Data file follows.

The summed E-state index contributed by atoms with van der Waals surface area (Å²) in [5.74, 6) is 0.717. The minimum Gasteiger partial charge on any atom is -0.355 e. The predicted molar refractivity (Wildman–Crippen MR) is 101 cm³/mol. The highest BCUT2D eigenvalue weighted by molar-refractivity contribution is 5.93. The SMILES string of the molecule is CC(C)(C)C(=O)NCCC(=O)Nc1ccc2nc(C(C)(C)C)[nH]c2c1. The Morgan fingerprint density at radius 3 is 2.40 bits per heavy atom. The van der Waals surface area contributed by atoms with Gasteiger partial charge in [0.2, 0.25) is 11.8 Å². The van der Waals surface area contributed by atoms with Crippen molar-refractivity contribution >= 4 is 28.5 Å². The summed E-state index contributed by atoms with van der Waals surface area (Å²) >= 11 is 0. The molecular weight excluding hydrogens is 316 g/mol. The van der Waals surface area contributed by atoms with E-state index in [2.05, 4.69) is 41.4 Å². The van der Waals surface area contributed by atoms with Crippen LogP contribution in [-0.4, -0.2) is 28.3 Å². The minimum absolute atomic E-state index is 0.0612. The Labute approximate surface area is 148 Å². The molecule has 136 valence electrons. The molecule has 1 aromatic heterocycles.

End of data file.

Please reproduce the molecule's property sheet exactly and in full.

The summed E-state index contributed by atoms with van der Waals surface area (Å²) in [5.74, 6) is 0.717. The minimum Gasteiger partial charge on any atom is -0.355 e. The predicted molar refractivity (Wildman–Crippen MR) is 101 cm³/mol. The highest BCUT2D eigenvalue weighted by molar-refractivity contribution is 5.93. The SMILES string of the molecule is CC(C)(C)C(=O)NCCC(=O)Nc1ccc2nc(C(C)(C)C)[nH]c2c1. The Morgan fingerprint density at radius 3 is 2.40 bits per heavy atom. The van der Waals surface area contributed by atoms with Gasteiger partial charge in [0.2, 0.25) is 11.8 Å². The van der Waals surface area contributed by atoms with Crippen molar-refractivity contribution >= 4 is 28.5 Å². The summed E-state index contributed by atoms with van der Waals surface area (Å²) >= 11 is 0. The molecular weight excluding hydrogens is 316 g/mol. The van der Waals surface area contributed by atoms with E-state index in [2.05, 4.69) is 41.4 Å². The van der Waals surface area contributed by atoms with Crippen LogP contribution in [-0.4, -0.2) is 28.3 Å². The minimum absolute atomic E-state index is 0.0612. The Labute approximate surface area is 148 Å². The molecule has 136 valence electrons. The molecule has 1 aromatic heterocycles.